private String generateName(Bean<?> bean) {
        String name = bean.getName() != null ? bean.getName() : generateNameBasedOnClassName(bean);
        return name;

    private String generateNameBasedOnClassName(Bean<?> bean) {
        Class<?> beanClass = getBeanClass(bean);
        return !useLongName ? beanClass.getSimpleName() + "FactoryBean" : beanClass.getName()
                .replace(".", "_") + "FactoryBean";

    public void setUseLongName(boolean useLongName) {
        this.useLongName = useLongName;


The main change is in getBeanClass(): It is important to note that the CDI API Bean.getBeanClass() does not return the class of the given bean: the result is the class in which the bean is defined. In particular, for producer methods, the result is the class containing the method and not the method return type.

Bean.getTypes() returns all classes and interfaces of potential injection points that the bean will match. This set of types does not always include the bean's implementation class, e.g. for a stateless session bean with a local business interface, the bean types will only be java.lang.Object and the business interfaces (and any superinterfaces of the business interface).

getBeanClass() currently selects the most specialized CDI bean type and uses this type to create the corresponding Spring factory bean.

The next point to note are qualifiers: I added a qualifiers property to the CdiFactoryBean and changed its getObject() method to use the qualifiers for looking up the bean in the CDI bean container:

package org.cdisource.springintegration;

import java.lang.annotation.Annotation;
import java.util.Set;

import javax.enterprise.inject.spi.BeanManager;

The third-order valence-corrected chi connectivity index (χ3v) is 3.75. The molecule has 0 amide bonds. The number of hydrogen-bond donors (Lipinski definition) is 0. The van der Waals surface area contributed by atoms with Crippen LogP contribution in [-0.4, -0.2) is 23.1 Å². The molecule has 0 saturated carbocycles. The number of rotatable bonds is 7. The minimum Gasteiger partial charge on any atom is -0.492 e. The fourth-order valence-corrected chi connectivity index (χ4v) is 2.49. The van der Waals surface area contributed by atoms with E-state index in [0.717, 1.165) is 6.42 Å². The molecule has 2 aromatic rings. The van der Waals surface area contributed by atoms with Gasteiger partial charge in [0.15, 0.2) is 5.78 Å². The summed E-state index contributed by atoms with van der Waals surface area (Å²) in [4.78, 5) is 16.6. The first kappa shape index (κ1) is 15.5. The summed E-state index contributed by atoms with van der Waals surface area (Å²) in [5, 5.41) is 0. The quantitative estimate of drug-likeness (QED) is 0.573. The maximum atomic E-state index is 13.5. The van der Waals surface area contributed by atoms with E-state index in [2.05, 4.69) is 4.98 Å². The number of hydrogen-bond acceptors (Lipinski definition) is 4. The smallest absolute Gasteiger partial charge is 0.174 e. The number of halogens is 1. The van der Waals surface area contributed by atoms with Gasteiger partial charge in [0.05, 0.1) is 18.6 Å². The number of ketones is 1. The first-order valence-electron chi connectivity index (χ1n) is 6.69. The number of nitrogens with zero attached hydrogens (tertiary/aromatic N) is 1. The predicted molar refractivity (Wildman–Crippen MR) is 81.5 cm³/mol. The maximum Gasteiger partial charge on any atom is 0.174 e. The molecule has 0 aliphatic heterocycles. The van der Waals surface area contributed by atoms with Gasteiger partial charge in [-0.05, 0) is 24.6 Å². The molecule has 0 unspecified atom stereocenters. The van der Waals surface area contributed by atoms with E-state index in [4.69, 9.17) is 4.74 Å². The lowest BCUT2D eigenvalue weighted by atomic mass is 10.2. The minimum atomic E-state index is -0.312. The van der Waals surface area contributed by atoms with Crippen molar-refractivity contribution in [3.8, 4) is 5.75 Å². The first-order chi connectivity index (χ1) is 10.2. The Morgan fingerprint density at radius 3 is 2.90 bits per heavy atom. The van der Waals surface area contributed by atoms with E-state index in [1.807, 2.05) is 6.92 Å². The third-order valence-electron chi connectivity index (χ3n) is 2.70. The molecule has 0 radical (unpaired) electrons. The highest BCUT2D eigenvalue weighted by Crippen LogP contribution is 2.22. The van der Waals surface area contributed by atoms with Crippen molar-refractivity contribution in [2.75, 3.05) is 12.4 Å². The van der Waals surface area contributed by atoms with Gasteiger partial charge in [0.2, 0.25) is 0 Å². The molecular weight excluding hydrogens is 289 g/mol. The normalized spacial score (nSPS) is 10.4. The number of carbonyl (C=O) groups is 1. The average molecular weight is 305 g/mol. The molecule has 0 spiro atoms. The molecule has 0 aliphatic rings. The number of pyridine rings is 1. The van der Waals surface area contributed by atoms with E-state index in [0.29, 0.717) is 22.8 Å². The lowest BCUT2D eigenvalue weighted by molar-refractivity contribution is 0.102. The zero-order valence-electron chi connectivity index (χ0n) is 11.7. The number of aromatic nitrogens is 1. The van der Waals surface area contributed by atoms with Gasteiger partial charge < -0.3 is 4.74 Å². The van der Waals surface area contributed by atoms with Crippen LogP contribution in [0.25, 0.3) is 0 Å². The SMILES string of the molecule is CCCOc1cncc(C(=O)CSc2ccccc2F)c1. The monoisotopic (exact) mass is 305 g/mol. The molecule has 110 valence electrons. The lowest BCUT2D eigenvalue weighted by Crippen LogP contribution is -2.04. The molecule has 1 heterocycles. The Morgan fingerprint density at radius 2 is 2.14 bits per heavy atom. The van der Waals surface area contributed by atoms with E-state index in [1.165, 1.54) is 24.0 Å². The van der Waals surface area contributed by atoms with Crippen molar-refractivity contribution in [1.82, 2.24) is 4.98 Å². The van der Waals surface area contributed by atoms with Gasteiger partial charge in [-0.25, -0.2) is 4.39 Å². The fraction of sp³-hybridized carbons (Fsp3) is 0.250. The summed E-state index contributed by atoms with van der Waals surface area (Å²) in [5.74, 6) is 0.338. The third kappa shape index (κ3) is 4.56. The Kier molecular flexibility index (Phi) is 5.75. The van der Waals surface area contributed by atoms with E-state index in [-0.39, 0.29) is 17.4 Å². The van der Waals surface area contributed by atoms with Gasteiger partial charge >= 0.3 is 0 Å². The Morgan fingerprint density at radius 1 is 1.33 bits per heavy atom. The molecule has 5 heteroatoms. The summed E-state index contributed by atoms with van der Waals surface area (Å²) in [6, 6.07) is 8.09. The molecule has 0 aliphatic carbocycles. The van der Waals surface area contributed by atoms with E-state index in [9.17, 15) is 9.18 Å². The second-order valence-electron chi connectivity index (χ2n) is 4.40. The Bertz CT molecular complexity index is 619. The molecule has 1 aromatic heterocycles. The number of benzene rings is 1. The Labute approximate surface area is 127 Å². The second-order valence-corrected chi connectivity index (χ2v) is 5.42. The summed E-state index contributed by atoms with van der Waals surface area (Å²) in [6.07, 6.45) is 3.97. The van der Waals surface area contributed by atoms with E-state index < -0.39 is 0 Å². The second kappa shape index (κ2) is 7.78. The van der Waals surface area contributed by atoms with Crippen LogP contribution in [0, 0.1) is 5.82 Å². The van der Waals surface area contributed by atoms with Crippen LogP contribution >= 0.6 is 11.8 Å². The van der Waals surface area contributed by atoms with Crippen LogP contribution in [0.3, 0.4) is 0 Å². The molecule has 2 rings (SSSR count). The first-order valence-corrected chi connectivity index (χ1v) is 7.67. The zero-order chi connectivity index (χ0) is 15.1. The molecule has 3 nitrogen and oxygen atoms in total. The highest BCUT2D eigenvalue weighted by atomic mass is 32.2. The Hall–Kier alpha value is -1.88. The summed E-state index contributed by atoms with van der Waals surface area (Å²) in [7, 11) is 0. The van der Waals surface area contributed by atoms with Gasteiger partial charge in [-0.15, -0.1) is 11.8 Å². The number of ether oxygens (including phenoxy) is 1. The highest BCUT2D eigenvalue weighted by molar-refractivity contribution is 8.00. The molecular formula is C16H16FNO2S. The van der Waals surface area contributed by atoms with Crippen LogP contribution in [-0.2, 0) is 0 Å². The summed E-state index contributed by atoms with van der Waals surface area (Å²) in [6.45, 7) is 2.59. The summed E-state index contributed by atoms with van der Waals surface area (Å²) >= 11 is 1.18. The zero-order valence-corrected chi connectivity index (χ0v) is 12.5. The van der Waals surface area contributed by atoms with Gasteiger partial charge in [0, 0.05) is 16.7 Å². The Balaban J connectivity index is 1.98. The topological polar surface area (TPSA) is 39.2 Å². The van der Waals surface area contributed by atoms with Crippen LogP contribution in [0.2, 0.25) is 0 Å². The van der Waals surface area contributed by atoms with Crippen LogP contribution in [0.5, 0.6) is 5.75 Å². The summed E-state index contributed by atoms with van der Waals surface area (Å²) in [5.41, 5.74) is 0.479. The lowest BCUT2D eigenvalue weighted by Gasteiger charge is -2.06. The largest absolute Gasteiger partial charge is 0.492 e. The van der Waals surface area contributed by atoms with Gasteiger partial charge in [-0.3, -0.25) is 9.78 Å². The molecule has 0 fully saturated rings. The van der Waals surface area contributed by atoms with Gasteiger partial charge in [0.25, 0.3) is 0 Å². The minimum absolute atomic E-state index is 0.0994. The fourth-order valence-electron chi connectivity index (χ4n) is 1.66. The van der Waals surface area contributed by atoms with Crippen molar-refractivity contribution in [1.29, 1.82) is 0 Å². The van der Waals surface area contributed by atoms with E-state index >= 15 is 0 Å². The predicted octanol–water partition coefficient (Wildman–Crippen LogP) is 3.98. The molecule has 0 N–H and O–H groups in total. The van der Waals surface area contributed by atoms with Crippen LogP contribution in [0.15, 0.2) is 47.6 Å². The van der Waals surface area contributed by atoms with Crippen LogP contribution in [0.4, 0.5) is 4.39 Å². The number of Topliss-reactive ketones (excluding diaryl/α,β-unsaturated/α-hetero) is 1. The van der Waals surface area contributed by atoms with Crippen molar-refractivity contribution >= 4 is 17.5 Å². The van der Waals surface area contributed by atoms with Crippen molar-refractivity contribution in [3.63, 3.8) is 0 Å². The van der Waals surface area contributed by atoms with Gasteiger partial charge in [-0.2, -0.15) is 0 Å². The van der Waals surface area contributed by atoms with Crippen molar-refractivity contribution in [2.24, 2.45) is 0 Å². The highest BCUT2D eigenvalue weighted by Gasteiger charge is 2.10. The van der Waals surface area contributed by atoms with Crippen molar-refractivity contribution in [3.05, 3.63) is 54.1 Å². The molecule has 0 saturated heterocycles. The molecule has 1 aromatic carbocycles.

import org.cdisource.beancontainer.BeanContainer;
import org.cdisource.beancontainer.BeanContainerImpl;
import org.springframework.beans.factory.FactoryBean;
import org.springframework.beans.factory.InitializingBean;

public class CdiFactoryBean implements FactoryBean<Object>, InitializingBean {

    private Class<?> beanClass;
    private boolean singleton = true;
    private BeanContainer beanContainer;
    private BeanManager beanManager;
    private Set<Annotation> qualifiers;

    public void afterPropertiesSet() throws Exception {
        if (beanManager == null)
            throw new IllegalStateException("BeanManager must be set");
        beanContainer = new BeanContainerImpl(beanManager);

    public void setBeanClass(Class<?> beanClass) {
        this.beanClass = beanClass;

    public Object getObject() throws Exception {
        return beanContainer.getBeanByType(beanClass, qualifiers.toArray(new Annotation[] {}));

    public Class<?> getObjectType() {
        return beanClass;

    public boolean isSingleton() {
        return singleton;

    public void setSingleton(boolean singleton) {
        this.singleton = singleton;

    public void setBeanManager(BeanManager beanManager) {
        this.beanManager = beanManager;

    public void setQualifiers(Set<Annotation> qualifiers) {
        this.qualifiers = qualifiers;

I'm sure this is not the end of the story, both Spring and CDI are complex enough to allow use cases where this bridge is likely to break, but it now works perfectly for me in my real-life application.


Rick Hightower said...

Thanks for using the bridge. Let me know if you ever try it the other direction. I wrote some CDI extensions so you can inject Spring beans into CDI as well. :)

I have been a bad monkey.

I need to add some documents. I got busy configuring several banks for VM instance running Ubuntu for a private cloud. Then the weeks got away from me.....

--Rick Hightower

Rick Hightower said...

BTW, You asked about sending some patched. You are invited to join CDISource and work on the project. For now, create a patch and create a pull request.

Your blog motivated me to knock the dust off an article I was working on for this and go ahead and post it:


Harald Wellmann said...

Thanks, I'll create a patch then. Just need to clean up my code a little and get more familiar with Git.

What's the best place to discuss CDISource? There's Github and Google Code, at least two blogs and the CDI advocate Google group...

Jason said...

Nice work so far. Has this project been improved on since then?

Harald Wellmann said...

@Jason: I forked the CDISource repository, committed my changes and created a pull request, which is still pending.

There has been no activity in the CDISource repo since April.

You can check out my fork at